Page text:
These sequences may be provided with other sequences for efficient expression as is known in the art. One or more selectable marker genes may be co-introduced into a plant with a nucleic acid provided by the invention. The choice of any additional elements used in conjunction with a sequence will often depend on the purpose of the transformation. One of the major purposes of transformation of crop plants is to add commercially desirable, agronomically important traits to the plant, as described above.
I. Plant Transformation Constructs
Vectors used for plant transformation may include, for example, plasmids, cosmids, YACs (yeast artificial chromosomes), BACs (bacterial artificial chromosomes) or any other suitable cloning system, as well as fragments of DNA therefrom. Thus when the term “vector” or “expression vector” is used, all of the foregoing types of vectors, as well as nucleic acid sequences isolated therefrom, are included. It is contemplated that utilization of cloning systems with large insert capacities will allow introduction of large DNA sequences comprising more than one selected gene. In accordance with the invention, this could be used to introduce genes corresponding to an entire biosynthetic pathway into a plant. Introduction of such sequences may be facilitated by use of bacterial or yeast artificial chromosomes (BACs or YACs, respectively), or even plant artificial chromosomes. For example, the use of BACs for Agrobacterium-mediated transformation was disclosed by Hamilton et al. (1996).
Particularly useful for transformation are expression cassettes which have been isolated from such vectors. DNA segments used for transforming plant cells will, of course, generally comprise the cDNA, gene or genes which one desires to introduce into and have expressed in the host cells. These DNA segments can further include structures such as promoters, enhancers, polylinkers, or even regulatory genes as desired. The DNA segment or gene chosen for cellular introduction will often encode a protein which will be expressed in the resultant recombinant cells resulting in a screenable or selectable trait and/or which will impart an improved phenotype to the resulting transgenic plant. However, this may not always be the case, and the present invention also encompasses transgenic plants incorporating non-expressed transgenes. Preferred components likely to be included with vectors used in the current invention are as follows.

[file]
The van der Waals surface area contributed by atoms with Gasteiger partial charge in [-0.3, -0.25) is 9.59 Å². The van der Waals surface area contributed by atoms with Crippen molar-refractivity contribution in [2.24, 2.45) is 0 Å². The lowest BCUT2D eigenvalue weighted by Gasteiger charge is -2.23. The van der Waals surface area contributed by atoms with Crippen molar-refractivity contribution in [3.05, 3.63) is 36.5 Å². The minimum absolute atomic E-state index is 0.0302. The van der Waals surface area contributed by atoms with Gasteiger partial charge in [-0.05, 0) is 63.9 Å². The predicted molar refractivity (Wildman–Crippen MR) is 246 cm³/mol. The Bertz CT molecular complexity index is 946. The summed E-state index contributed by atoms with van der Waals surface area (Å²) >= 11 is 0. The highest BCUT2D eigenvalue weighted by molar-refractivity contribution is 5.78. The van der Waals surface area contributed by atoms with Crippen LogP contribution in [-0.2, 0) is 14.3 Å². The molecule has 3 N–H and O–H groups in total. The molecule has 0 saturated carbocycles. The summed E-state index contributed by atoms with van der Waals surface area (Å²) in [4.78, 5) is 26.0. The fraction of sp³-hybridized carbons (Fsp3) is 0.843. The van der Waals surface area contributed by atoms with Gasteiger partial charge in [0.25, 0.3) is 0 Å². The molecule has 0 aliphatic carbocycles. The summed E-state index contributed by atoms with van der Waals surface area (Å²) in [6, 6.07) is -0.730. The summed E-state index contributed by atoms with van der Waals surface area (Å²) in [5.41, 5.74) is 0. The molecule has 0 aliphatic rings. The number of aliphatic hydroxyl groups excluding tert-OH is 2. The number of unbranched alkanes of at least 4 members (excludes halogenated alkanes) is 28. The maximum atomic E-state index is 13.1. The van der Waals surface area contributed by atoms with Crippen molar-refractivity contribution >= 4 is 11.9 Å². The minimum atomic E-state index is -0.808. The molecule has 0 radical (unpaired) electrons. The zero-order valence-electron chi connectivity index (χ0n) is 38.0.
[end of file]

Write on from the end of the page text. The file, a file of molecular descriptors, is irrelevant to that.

A. Regulatory Elements
Exemplary promoters for expression of a nucleic acid sequence include plant promoter such as the CaMV 35S promoter (Odell et al., 1985), or others such as CaMV 19S (Lawton et al., 1987), nos (Ebert et al., 1987), Adh (Walker et al., 1987), sucrose synthase (Yang and Russell, 1990), a-tubulin, actin (Wang et al., 1992), cab (Sullivan et al., 1989), PEPCase (Hudspeth and Grula, 1989) or those associated with the R gene complex (Chandler et al., 1989). Tissue specific promoters such as root cell promoters (Conkling et al., 1990) and tissue specific enhancers (Fromm et al., 1986) are also contemplated to be useful, as are inducible promoters such as ABA- and turgor-inducible promoters. The PAL2 promoter may in particular be useful with the invention (U.S. Pat. Appl. Pub. 2004/0049802, the entire disclosure of which is specifically incorporated herein by reference). In one embodiment of the invention, the native promoter of a lignin biosynthesis coding sequence is used.
The DNA sequence between the transcription initiation site and the start of the coding sequence, i.e., the untranslated leader sequence, can also influence gene expression. One may thus wish to employ a particular leader sequence with a transformation construct of the invention. Preferred leader sequences are contemplated to include those which comprise sequences predicted to direct optimum expression of the attached gene, i.e., to include a preferred consensus leader sequence which may increase or maintain mRNA stability and prevent inappropriate initiation of translation. The choice of such sequences will be known to those of skill in the art in light of the present disclosure. Sequences that are derived from genes that are highly expressed in plants will typically be preferred.